Now we are in an era of retrenchment and must reassess our priorities. It is the time to take the most obvious step: namely, to recognize that many functions can be standardized across the bulk of the North American federation system. By achieving economies of scale, countless millions of Jewish philanthropic dollars can be saved to fund existing, life-enhancing services that otherwise will be slashed and to fund creative new initiatives.
Throughout our history we were relegated to functions in society that others did not want to perform. Money lending and peddling morphed over time into our commercial prowess. But why, when it comes to our work in the Jewish community, does our business sense elude us? 
Though every federation has a unique local history and culture, every federation does essentially the same thing. They raise funds, plan and develop operational strategies, manage day-to-day fiscal affairs, hire and train staff, communicate and market to their broad constituencies. At a time when we should be redoubling our efforts to serve the community, we need every advantage that size and shared endeavor can bring to the table: money saved, new models developed, less duplication of effort.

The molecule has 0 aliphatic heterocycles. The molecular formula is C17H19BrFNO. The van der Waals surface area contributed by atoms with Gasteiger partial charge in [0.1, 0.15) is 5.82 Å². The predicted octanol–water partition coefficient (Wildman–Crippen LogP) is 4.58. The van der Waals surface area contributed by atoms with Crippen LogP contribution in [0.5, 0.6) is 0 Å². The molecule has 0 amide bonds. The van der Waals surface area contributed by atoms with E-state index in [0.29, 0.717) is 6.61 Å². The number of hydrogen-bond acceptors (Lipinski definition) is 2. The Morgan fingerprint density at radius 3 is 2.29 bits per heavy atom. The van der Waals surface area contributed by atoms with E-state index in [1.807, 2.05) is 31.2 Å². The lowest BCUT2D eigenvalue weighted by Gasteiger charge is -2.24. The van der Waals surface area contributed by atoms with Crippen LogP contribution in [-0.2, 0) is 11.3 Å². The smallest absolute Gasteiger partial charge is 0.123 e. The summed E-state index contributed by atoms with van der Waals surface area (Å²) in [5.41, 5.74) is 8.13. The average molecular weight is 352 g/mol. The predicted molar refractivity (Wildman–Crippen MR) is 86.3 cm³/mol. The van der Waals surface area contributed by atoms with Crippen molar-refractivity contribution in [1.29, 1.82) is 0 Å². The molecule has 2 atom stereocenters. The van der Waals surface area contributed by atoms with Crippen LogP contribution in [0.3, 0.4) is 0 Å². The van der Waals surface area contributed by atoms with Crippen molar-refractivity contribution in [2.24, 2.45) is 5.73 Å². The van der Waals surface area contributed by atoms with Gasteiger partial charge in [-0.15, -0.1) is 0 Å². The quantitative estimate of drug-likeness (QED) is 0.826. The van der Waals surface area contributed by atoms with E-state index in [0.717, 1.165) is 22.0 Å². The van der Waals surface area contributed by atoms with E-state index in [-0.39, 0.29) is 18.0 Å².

The institutional players in the federation system need to determine how similar efficiencies and new approaches can be developed within their domains. Locally, the answer of some federations, as reported lately in the media, has been to just abandon the system of human services. No more problems with agency relations if one just gives up the Federation-agency relationship. Unsurprisingly, most of the communities that have gone this route continue to be underperformers.
Internationally, the lack of agreement about priorities among the American Jewish Joint Distribution Committee, The Jewish Agency for Israel and the Federation system, much publicized in the media during the past year, has led to a diminution of confidence in the system. Again we miss the payoff that could come from spreading infrastructure costs broadly to achieve targeted goals and objectives. And again it is those in need of our community services who suffer.